A bracket is provided on the supporting surface of the vehicle immediately adjacent to the connection of the canopy to the vehicle with the bracket being designed to releasably receive a free or distal end of the rafter. Normally, the distal end of the rafter would be positioned in the bracket before locking the two rigid sections of the rafter in longitudinally aligned relationship thereby facilitating placement of the rafter in use.
The distal end of the rafter has a length adjusting mechanism employed therein with the mechanism in the preferred embodiment being a gas spring. The gas spring is longitudinally extensible and retains a somewhat consistent and predictable compressive force on the rafter after it has been placed in position and the rafter rigidified through the pivot-lock member.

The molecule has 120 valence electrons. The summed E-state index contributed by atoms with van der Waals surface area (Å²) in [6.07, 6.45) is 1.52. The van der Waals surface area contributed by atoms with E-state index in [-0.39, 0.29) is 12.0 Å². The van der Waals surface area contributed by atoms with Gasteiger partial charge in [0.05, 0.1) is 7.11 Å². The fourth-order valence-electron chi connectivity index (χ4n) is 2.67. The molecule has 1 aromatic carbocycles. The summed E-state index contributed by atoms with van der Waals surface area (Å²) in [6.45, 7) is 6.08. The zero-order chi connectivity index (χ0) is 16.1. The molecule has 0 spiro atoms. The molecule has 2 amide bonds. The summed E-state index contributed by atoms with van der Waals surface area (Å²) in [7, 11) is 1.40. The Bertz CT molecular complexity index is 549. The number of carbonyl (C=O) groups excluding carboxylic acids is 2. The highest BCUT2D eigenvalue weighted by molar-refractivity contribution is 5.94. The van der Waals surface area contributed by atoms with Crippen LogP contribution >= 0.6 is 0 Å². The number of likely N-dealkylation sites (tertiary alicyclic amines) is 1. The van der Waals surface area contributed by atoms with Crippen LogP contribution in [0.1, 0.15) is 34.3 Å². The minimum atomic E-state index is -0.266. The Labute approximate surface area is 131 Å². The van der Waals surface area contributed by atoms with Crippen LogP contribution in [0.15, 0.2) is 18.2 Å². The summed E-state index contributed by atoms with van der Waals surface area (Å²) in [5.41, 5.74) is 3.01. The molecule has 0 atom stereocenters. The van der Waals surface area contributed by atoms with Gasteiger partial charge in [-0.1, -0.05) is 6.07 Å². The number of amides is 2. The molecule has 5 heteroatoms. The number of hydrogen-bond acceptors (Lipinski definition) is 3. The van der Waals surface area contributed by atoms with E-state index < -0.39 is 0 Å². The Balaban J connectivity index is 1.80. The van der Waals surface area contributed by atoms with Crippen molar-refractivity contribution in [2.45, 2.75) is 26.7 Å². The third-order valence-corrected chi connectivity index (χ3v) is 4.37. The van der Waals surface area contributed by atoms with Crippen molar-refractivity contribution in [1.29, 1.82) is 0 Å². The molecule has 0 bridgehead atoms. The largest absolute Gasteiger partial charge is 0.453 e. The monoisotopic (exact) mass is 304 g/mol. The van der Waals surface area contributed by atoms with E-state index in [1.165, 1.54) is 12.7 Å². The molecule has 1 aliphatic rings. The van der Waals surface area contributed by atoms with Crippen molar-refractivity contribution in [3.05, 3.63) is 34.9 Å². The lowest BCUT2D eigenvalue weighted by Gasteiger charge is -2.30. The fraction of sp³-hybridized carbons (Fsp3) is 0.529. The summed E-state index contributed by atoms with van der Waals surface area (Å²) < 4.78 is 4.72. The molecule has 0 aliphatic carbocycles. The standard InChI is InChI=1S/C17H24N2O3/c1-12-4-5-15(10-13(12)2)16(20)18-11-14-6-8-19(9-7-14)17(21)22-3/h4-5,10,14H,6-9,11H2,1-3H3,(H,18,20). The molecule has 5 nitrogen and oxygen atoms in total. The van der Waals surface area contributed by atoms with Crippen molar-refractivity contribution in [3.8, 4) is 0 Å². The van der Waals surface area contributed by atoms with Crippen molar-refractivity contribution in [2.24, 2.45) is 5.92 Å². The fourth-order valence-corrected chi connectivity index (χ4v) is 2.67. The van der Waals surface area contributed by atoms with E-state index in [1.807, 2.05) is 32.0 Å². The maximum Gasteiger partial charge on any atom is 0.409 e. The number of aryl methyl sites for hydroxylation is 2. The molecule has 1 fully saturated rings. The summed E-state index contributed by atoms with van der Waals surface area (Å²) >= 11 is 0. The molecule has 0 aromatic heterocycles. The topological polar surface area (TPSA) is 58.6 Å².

Other aspects, features and details of the present invention can be more completely understood by reference to the following detailed description of a preferred embodiment, taken in conjunction with the drawings, and from the appended claims.
FIG. 1 is an isometric view with parts removed of a retractable awning incorporating the auxiliary rafter of the present invention.
FIG. 2 is a section taken along line 2--2 of FIG. 1 with the auxiliary rafter shown in a fully extended solid line position and an angular phantom line position.
FIG. 3 is an enlarged section taken along line 3--3 of FIG. 2 with parts removed to save space.
FIG. 4 is an enlarged section taken along line 4--4 of FIG. 3.
FIG. 5 is an enlarged section taken along line 5--5 of FIG. 3.
FIG. 6 is a section taken along line 6--6 of FIG. 5.